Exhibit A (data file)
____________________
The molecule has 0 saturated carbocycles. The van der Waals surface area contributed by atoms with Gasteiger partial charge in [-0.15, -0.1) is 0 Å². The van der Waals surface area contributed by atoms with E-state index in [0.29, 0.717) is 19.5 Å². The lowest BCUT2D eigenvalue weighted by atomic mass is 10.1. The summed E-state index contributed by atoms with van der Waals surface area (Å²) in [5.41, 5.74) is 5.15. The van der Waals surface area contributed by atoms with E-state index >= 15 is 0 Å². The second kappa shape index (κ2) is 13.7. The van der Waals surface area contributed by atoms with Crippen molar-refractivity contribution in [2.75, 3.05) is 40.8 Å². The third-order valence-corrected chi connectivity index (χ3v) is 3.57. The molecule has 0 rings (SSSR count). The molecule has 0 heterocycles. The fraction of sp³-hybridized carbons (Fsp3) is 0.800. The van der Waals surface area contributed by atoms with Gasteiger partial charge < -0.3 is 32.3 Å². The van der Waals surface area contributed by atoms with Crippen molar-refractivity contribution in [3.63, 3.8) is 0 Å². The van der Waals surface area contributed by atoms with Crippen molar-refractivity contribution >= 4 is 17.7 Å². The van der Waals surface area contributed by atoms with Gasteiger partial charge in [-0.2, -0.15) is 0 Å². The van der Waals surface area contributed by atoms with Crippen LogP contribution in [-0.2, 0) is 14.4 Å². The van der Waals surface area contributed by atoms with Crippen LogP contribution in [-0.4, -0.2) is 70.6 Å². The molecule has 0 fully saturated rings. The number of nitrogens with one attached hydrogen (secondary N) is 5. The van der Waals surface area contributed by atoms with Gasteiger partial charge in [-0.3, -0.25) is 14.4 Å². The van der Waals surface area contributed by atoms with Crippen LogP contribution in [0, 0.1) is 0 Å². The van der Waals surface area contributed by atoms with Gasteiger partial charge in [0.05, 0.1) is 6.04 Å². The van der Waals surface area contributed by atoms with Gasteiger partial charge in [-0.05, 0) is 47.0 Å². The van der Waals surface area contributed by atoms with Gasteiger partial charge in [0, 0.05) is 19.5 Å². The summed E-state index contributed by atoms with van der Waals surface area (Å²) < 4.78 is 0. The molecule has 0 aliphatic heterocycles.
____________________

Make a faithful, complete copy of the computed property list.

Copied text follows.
The molecule has 0 saturated carbocycles. The van der Waals surface area contributed by atoms with Gasteiger partial charge in [-0.15, -0.1) is 0 Å². The van der Waals surface area contributed by atoms with E-state index in [0.29, 0.717) is 19.5 Å². The lowest BCUT2D eigenvalue weighted by atomic mass is 10.1. The summed E-state index contributed by atoms with van der Waals surface area (Å²) in [5.41, 5.74) is 5.15. The van der Waals surface area contributed by atoms with E-state index >= 15 is 0 Å². The second kappa shape index (κ2) is 13.7. The van der Waals surface area contributed by atoms with Crippen molar-refractivity contribution in [2.75, 3.05) is 40.8 Å². The third-order valence-corrected chi connectivity index (χ3v) is 3.57. The molecule has 0 rings (SSSR count). The molecule has 0 heterocycles. The fraction of sp³-hybridized carbons (Fsp3) is 0.800. The van der Waals surface area contributed by atoms with Gasteiger partial charge < -0.3 is 32.3 Å². The van der Waals surface area contributed by atoms with Crippen molar-refractivity contribution in [3.63, 3.8) is 0 Å². The van der Waals surface area contributed by atoms with Crippen molar-refractivity contribution >= 4 is 17.7 Å². The van der Waals surface area contributed by atoms with Gasteiger partial charge in [-0.2, -0.15) is 0 Å². The van der Waals surface area contributed by atoms with Crippen LogP contribution in [-0.2, 0) is 14.4 Å². The van der Waals surface area contributed by atoms with Crippen LogP contribution in [-0.4, -0.2) is 70.6 Å². The molecule has 0 fully saturated rings. The number of nitrogens with one attached hydrogen (secondary N) is 5. The van der Waals surface area contributed by atoms with Gasteiger partial charge in [-0.3, -0.25) is 14.4 Å². The van der Waals surface area contributed by atoms with Crippen LogP contribution in [0, 0.1) is 0 Å². The van der Waals surface area contributed by atoms with Gasteiger partial charge in [0.05, 0.1) is 6.04 Å². The van der Waals surface area contributed by atoms with Gasteiger partial charge in [-0.05, 0) is 47.0 Å². The van der Waals surface area contributed by atoms with Gasteiger partial charge in [0, 0.05) is 19.5 Å². The summed E-state index contributed by atoms with van der Waals surface area (Å²) < 4.78 is 0. The molecule has 0 aliphatic heterocycles.